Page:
I was thinking recently about getting Freakonomics, the super popular book by the economist Steven D. Levitt and Stephen J. Dubner, despite annoyance at the “rogue economist” pose adopted by a totally institutional figure (he teaches economics at U. Chicago, for God’s sake!) applying archiorthodoxe economic analytical premises and methodology to standard market questions. But I come to find out soon after that the most important contention in the book, that the legalization of abortion has caused crime to decrease, had already erupted in factual despute a full six years ago. Here is a debate between Levitt and his primary critic on this issue, Steve Sailer (you have to click on the different days to read all the responses and counter-responses). It’s a good example of how two presumably intelligent people with two different sets of statistics can talk entirely at cross-purposes.

Levitt shows a pretty strong correlation between falling crime and the advent of legalized abortion, being that crime rates began to fall 18 years after Roe v. Wade, that crime rates in the four states that legalized abortion three years earlier began to fall three years earlier as well, that states with higher abortion rates experienced a greater fall in the crime rate in the ’90’s than states with low abortion rates, and that the fall in crime for those years is restricted to the under-25 demographic. Quite suggestive, though hardly conclusive.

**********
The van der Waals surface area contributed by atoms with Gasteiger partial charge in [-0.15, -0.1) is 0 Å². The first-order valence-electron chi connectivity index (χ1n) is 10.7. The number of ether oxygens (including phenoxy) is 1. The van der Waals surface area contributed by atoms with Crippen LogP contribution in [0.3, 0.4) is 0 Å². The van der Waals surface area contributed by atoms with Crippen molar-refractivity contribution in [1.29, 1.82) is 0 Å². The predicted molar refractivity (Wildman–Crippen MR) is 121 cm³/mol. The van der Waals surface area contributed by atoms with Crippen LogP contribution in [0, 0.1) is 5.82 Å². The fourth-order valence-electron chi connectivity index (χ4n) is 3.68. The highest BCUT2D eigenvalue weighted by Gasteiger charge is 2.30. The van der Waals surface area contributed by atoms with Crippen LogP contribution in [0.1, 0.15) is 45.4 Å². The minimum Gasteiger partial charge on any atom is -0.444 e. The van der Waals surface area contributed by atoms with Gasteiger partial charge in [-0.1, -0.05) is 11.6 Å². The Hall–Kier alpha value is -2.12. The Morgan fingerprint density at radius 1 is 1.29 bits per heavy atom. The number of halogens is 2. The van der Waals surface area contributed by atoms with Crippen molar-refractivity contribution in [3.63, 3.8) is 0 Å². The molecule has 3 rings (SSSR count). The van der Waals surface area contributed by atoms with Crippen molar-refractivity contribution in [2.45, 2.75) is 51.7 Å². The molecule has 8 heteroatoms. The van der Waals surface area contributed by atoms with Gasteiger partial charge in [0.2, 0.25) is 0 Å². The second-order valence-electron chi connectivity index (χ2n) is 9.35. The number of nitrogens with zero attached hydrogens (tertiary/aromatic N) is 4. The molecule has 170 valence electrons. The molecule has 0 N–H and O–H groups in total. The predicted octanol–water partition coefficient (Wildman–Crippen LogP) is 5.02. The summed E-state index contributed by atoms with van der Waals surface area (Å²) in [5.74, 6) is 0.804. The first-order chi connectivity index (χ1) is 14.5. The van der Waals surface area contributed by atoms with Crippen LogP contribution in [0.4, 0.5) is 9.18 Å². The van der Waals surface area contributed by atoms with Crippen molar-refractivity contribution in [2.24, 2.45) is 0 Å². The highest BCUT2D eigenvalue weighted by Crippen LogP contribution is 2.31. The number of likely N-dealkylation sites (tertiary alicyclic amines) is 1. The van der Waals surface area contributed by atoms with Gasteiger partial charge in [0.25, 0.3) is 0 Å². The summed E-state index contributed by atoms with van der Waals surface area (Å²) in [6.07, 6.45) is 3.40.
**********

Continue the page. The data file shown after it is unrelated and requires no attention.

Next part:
Then Sailer introduces a bit of a non sequiter. Rather than offering an alternative explanation for the decrease in rate of crimes as a whole, he chooses to concentrate only on the fluctuations in murder rate. Why, I’m not sure, though I seem to recall him in another article that he wrote claiming that he felt general crime statistics to be unreliable, since murder is virtually the only crime that almost by definition does not suffer much from under- or over-reporting. However, as I have indicated before, statistics can have comparative validity even if their absolute validity is suspect. In other words, a difference in numbers between different locations or groups or a change over time may indicate a definite trend or difference even if the figures themselves are dubious. If the same methodology is applied constantly, then changes or variations are probably caused by something real. The other problem is that focusing only on murder narrows both the number and type of cases, making the data more suspeptible to distortions that do not affect the whole spectrum of crimes. And in fact the principal factor that Sailer identifies, the crack epidemic of the late ’80’s and early ’90’s, is even by he himself acknowledged to be something of an aberration. Despite Levitt’s insinuations, he is not really suggesting that the crack problem had anything to do with abortion, but its statistical effect was probably disproportionately concentrated in a few types of crime: murder, drug trafficking (obviously), and maybe a few incidental categories like burglary and weapons charges. Probably few people, certainly not I nor Levitt, would dispute that Sailer’s analysis of what was happening with the murder rate during these years is probably correct, but it is precisely the factor he identifies as the primary culprit which makes it hard for me to believe that the murder rate is a better indication of the true state of crime during this period than general crime statistics (unless one could argue that the effect of abortion on crime would also be concentrated to the same degree in the same categories as crack, but there is no support offered for that possiblity).